This is a series of blog posts about my learning activities in the
Open Networked Learning (ONL202) pedagogical course.


Collaborative x network learning

There is a great challenge in current higher education in achieving collaborative learning. In most cases, group activies are designed in a way that the level of engagement between students vary considerably. In online courses, the situation is even more critical as digital literacy may hinder some student’s participation. In this context, teachers play an important role in designing the courses and activities to foster a collaborative and active participation of the students, promoting learning in communities through joint, fun steps.

The pedagogical training provided at Aalto University has been an eye-opening for the benefits of network and collaborative learning. Especifically, the
ONL202 activities have demonstrated the feasibility of real collaborative learning through the problem based learning (PBL) groups led by two facilitators. The interesting feature about ONL202 is we construct our knowledge based on the experiences shared by our teammates and through the process of accomplishing the necessary tasks. We not only support the work of our colleagues (cooperation) but we also build together (collaboration) solutions to common learning problems.

Working in a research group in a University, my Personal Learning Network is strongly populated with my work peers. Luckily, I also have strong learning connections with my parents and relatives. Both my parents and many of my close relatives are teachers, which created in my childhood an environment based on learning activities.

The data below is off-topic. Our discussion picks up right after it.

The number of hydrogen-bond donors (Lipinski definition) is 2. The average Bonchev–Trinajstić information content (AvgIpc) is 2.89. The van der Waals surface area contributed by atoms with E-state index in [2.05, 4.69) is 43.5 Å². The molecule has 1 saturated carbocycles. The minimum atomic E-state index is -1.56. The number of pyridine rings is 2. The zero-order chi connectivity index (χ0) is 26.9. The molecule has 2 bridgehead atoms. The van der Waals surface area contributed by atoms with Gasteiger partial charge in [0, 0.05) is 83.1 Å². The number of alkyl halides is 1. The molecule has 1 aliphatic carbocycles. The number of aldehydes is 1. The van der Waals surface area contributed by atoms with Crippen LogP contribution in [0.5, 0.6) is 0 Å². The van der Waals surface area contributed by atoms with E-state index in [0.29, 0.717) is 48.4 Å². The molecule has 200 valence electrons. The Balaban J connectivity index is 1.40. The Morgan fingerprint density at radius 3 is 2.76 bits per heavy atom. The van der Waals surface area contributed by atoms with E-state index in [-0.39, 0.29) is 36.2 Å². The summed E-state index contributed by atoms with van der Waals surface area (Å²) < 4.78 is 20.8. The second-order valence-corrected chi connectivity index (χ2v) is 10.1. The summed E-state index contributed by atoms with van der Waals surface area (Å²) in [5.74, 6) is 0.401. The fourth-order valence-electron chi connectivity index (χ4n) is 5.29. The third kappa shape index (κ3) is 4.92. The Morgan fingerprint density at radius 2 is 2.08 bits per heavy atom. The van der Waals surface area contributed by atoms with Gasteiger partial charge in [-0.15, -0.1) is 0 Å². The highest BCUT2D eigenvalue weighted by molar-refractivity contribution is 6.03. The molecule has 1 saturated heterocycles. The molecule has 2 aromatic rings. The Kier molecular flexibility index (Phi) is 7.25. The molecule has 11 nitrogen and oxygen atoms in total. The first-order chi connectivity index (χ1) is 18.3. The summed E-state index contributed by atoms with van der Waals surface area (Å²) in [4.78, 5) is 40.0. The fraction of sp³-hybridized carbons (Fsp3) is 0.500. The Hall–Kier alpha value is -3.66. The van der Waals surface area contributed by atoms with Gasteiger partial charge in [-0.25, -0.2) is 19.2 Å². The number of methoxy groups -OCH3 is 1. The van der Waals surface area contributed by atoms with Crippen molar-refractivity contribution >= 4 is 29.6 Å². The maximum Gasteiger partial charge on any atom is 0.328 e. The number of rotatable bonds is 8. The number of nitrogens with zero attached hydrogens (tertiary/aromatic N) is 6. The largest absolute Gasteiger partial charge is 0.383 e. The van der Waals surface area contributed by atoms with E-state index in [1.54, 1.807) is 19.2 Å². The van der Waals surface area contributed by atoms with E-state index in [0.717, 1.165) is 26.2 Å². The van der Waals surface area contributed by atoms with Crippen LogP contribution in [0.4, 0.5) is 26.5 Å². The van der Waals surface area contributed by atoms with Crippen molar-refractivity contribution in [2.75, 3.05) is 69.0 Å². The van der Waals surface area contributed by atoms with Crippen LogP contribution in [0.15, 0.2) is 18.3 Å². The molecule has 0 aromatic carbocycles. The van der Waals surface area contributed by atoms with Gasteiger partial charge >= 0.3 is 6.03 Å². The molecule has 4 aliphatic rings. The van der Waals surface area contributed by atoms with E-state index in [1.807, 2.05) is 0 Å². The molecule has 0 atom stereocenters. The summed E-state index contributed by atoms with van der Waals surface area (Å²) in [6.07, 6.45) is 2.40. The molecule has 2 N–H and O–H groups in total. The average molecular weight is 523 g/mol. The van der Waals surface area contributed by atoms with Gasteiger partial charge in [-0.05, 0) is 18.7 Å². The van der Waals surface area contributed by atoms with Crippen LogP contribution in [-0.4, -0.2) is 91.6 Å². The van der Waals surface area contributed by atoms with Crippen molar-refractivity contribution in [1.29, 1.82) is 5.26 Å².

One special link that is part of anyone’s learning network is the internet. Nowadays, the new standard is to learn through the myriad of content, e.g., videos, blogs, openly available in the internet. Therefore, technological advances and the building up of social networks have enabled the expansions of our own personal learning network beyond our daily circle. Looking from outside, openness and sharing are the pillars of network learning in current society. But it’s important to note that collaborative activies are necessary in higher education. For the differences between collaborative and network learning, check the slide below prepared by our PBL group 1.

Learning in communities

Towards collaborative learning

We (PBL group 1) prepared a few slides with some relevant tips for designing courses to encourage students to collaborate, work in groups, and a few strategies to support teachers when implementing collaborative learning. Feel free to take a look at it

  1. Group 6 members: Victor Souza, Mohit Gupta, Kinaz Al Aytouni, Marcus Stensmyr, Stephanie Birkner, Hui-Chen, Erik Elfgren, Vigdis Ahnfelt, Charlotta Hilli, and Cecilia Hellekant. ↩︎

Topic 3: Learning in communities – networked collaborative learning